Author(s): Cave DA, Foster PM
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Abstract Previous work has shown that m-dinitrobenzene is a testicular toxicant in rats in vivo, and in vitro produces comparable morphological changes in rat testicular Sertoli-germ cell cocultures. m-Dinitrobenzene is metabolized both in vivo and in the in vitro system to m-nitroaniline m-nitroaniline and m-nitroacetanilide. These metabolites do not provoke testicular toxicity in vivo or in vitro. We have therefore proposed a pathway for the metabolism of m-dinitrobenzene to m-nitroaniline and m-nitroacetanilide, which involved the intermediate m-nitrosonitrobenzene (1-nitroso-3-nitrobenzene, NNB). When tested, m-nitrosonitrobenzene, at equimolar doses to m-dinitrobenzene, produced similar morphological changes in the culture system to those exhibited by m-dinitrobenzene. However, m-nitrosonitrobenzene produced a greater toxicity than did m-dinitrobenzene (as measured by germ cell detachment). When the intracellular thiol levels were reduced in the cocultures pretreated with diethyl maleate, the toxicity of both m-dinitrobenzene and m-nitrosonitrobenzene was enhanced. In contrast, pretreatment of cocultures with agents known to increase cellular thiol (cysteamine) or scavenge reactive intermediates (cysteamine or ascorbate) reduced the toxicity of m-dinitrobenzene and m-nitrosonitrobenzene. We propose that m-dinitrobenzene requires metabolic activation before it can exert its toxicity to Sertoli cells, and it appears that the toxic species is m-nitrosonitrobenzene or a further metabolite of m-nitrosonitrobenzene.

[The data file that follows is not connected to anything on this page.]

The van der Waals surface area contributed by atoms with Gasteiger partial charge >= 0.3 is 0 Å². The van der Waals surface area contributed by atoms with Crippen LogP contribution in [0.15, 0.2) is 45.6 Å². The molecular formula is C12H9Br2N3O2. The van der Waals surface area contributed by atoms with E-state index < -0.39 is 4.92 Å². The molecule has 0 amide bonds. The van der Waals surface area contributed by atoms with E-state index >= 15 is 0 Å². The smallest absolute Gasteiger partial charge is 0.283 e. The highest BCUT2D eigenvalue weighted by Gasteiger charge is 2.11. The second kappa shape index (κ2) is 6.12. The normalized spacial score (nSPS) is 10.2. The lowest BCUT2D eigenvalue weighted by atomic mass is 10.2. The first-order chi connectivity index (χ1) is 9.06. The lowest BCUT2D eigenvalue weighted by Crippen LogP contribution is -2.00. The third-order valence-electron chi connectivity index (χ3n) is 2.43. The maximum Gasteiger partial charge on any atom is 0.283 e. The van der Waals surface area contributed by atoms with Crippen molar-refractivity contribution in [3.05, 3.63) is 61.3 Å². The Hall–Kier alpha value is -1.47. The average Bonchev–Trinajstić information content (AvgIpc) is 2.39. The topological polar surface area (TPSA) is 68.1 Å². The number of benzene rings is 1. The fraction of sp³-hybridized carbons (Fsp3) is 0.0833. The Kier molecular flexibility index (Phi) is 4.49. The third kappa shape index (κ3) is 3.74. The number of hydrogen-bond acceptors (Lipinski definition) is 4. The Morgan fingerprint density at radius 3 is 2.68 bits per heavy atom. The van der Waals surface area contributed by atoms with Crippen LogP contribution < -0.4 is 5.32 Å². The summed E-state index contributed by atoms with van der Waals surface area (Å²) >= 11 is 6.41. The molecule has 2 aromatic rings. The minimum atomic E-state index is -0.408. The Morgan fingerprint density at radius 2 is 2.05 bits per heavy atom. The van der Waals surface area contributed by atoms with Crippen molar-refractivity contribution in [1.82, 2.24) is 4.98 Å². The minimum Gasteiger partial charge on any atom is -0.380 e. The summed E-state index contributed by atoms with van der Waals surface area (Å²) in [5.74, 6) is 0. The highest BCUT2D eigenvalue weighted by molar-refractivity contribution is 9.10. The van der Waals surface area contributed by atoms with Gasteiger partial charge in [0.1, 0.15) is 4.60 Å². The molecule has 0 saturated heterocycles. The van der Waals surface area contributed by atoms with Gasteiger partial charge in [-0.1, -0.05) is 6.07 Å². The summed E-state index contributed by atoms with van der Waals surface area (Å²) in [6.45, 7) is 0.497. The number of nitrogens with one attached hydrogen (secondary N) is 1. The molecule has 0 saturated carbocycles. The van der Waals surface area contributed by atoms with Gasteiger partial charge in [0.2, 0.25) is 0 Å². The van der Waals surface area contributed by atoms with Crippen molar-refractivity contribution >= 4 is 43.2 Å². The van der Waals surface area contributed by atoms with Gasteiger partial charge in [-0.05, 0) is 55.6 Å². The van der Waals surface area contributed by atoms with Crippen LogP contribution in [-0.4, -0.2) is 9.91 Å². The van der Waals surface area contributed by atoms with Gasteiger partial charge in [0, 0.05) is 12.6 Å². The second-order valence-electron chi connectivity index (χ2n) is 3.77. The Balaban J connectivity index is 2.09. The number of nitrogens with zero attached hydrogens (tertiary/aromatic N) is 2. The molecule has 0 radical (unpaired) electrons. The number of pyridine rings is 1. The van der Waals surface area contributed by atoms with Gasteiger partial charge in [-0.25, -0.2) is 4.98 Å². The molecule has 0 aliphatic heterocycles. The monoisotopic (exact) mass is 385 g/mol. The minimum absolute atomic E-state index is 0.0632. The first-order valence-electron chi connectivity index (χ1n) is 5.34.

This article was published in Fundam Appl Toxicol
and referenced in Journal of Environmental & Analytical Toxicology